The Yahoo! Web Developer Network provides a one page overview of JSON, giving a quick tutorial on JSON, how to get Yahoo! Web services to emit JSON, offering an output of a JSON object literal as well as using a callback function method. Yahoo! also describes how their web services typically translate their XML structures into JSON.
Christian Heilmann offers another incremental improvement to the Module Pattern, and calls it the Revealing Module Pattern. This defines an anonymous object that contains a list of methods and properties that are publicly available. Christian notes that this method also allows you to set up a public property that's privately generated by a method. Christian's improvement makes it quickly clear which properties and methods are public.
Christian Heilmann compares the Object Literal to Douglas Crockford's Module pattern and finds that the Module pattern fixes a major problem of the object literal - the difficult choice of using this or fully qualified references to functions in the same block. Christian also covers the improvements in the Module Pattern, like the decluttering of the return block, which makes the resulting a little easier to work with.
An evolt article that covers using Regular Expressions, including the difference between static and dynamic regular expressions (compiled at compile time or runtime respectively). Good selection of tables such as regex modifiers, patterns and escaping, look ahead, backreferences. Includes a short section on usage. A neat short cheatsheet for starting to use regular expressions.
As web pages become more and more like applications, code performance becomes more and more important. This article looks at a number of performance issues to avoid, in EcmaScript, DOM and AJAX requests. Covers eval, the with keyword, try/catch in performance-critical code, global variables, implicit object conversion, string concatenation, primitive operations over function calls, repainting and reflowing documents, modifying elements, using XPath.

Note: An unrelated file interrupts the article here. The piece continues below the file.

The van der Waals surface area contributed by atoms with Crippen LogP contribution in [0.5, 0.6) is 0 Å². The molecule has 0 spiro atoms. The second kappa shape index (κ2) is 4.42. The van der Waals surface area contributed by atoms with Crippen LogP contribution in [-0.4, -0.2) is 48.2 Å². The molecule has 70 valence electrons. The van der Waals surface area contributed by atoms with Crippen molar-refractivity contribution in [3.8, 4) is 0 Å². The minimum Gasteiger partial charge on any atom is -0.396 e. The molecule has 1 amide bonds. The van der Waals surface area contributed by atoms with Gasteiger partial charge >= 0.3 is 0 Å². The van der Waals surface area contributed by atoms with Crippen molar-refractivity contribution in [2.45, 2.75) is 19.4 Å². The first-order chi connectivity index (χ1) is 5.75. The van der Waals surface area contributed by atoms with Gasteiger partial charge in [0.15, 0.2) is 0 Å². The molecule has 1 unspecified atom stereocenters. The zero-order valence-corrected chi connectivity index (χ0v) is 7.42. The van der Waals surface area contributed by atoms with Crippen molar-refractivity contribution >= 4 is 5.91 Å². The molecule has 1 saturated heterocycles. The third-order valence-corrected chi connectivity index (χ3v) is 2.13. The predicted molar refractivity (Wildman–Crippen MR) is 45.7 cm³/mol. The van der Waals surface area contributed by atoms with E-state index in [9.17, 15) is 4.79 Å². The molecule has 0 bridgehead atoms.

An online copy of O'Reilly's 2002 book Creating Applications with Mozilla. It focused on pre-1.0 versions of Mozilla, so details about the application structure has changed, but the XUL elements are relatively stable.
Instead of creating a new XmlHttpRequest object for every request, this post provides code to pool these objects together and reuse them. This saves a great deal of processing times, particularly in IE.
Guides, notes, overviews, documentation for the Prototype library. Pathfinder compiles a list of useful resources for this library.
Ryan Campbell shows how to get the Prototype library up and running, and introduces and documents Protoype's $() function. Form helper functions, getElementsByClassName functions, Element helper functions, Ajax support, timer functions are all covered.
A collection of performance related techniques, including temporary references (for deeply namespaced properties), optimising loops by referencing the collection length once, reasons to avoid the with syntax, using null over the delete function, comparison for equality and identity and short-circuit logical expressions
Comparing three methods of URI encoding. Escape() is probably best avoided, with encodeURI() and encodeURIComponent() being used depending on what form your data is in.
As well as supporting CSS based selectors, jQuery also supports XPath expressions. This page lists a plethora of code snippets demonstrating jQuery's XPath matching capabilities.
A list of the CSS Selectors supported by jQuery. It includes the regular gamut of CSS selectors as well as attribute selectors, pseudo-selectors and child selectors.